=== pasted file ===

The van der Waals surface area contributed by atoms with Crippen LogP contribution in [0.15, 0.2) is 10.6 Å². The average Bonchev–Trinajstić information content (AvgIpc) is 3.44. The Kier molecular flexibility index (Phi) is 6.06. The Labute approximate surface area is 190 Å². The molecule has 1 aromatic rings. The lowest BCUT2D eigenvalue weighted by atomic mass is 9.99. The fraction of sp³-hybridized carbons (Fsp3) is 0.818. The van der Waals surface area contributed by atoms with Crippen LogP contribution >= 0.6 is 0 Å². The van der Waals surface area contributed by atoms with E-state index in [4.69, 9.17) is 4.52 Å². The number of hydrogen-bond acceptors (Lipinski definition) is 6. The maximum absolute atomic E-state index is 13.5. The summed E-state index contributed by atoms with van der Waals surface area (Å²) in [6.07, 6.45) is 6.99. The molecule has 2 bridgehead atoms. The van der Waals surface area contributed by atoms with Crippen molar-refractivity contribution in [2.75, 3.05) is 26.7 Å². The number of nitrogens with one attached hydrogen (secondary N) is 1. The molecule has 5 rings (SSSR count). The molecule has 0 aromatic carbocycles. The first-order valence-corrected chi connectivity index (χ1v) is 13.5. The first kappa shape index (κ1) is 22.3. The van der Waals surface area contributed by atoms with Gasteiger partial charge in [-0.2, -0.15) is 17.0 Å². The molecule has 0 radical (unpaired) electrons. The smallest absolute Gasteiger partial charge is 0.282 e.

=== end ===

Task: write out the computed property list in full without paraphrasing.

The van der Waals surface area contributed by atoms with Crippen LogP contribution in [0.15, 0.2) is 10.6 Å². The average Bonchev–Trinajstić information content (AvgIpc) is 3.44. The Kier molecular flexibility index (Phi) is 6.06. The Labute approximate surface area is 190 Å². The molecule has 1 aromatic rings. The lowest BCUT2D eigenvalue weighted by atomic mass is 9.99. The fraction of sp³-hybridized carbons (Fsp3) is 0.818. The van der Waals surface area contributed by atoms with Crippen LogP contribution >= 0.6 is 0 Å². The van der Waals surface area contributed by atoms with E-state index in [4.69, 9.17) is 4.52 Å². The number of hydrogen-bond acceptors (Lipinski definition) is 6. The maximum absolute atomic E-state index is 13.5. The summed E-state index contributed by atoms with van der Waals surface area (Å²) in [6.07, 6.45) is 6.99. The molecule has 2 bridgehead atoms. The van der Waals surface area contributed by atoms with Crippen molar-refractivity contribution in [2.75, 3.05) is 26.7 Å². The number of nitrogens with one attached hydrogen (secondary N) is 1. The molecule has 5 rings (SSSR count). The molecule has 0 aromatic carbocycles. The first-order valence-corrected chi connectivity index (χ1v) is 13.5. The first kappa shape index (κ1) is 22.3. The van der Waals surface area contributed by atoms with Gasteiger partial charge in [-0.2, -0.15) is 17.0 Å². The molecule has 0 radical (unpaired) electrons. The smallest absolute Gasteiger partial charge is 0.282 e.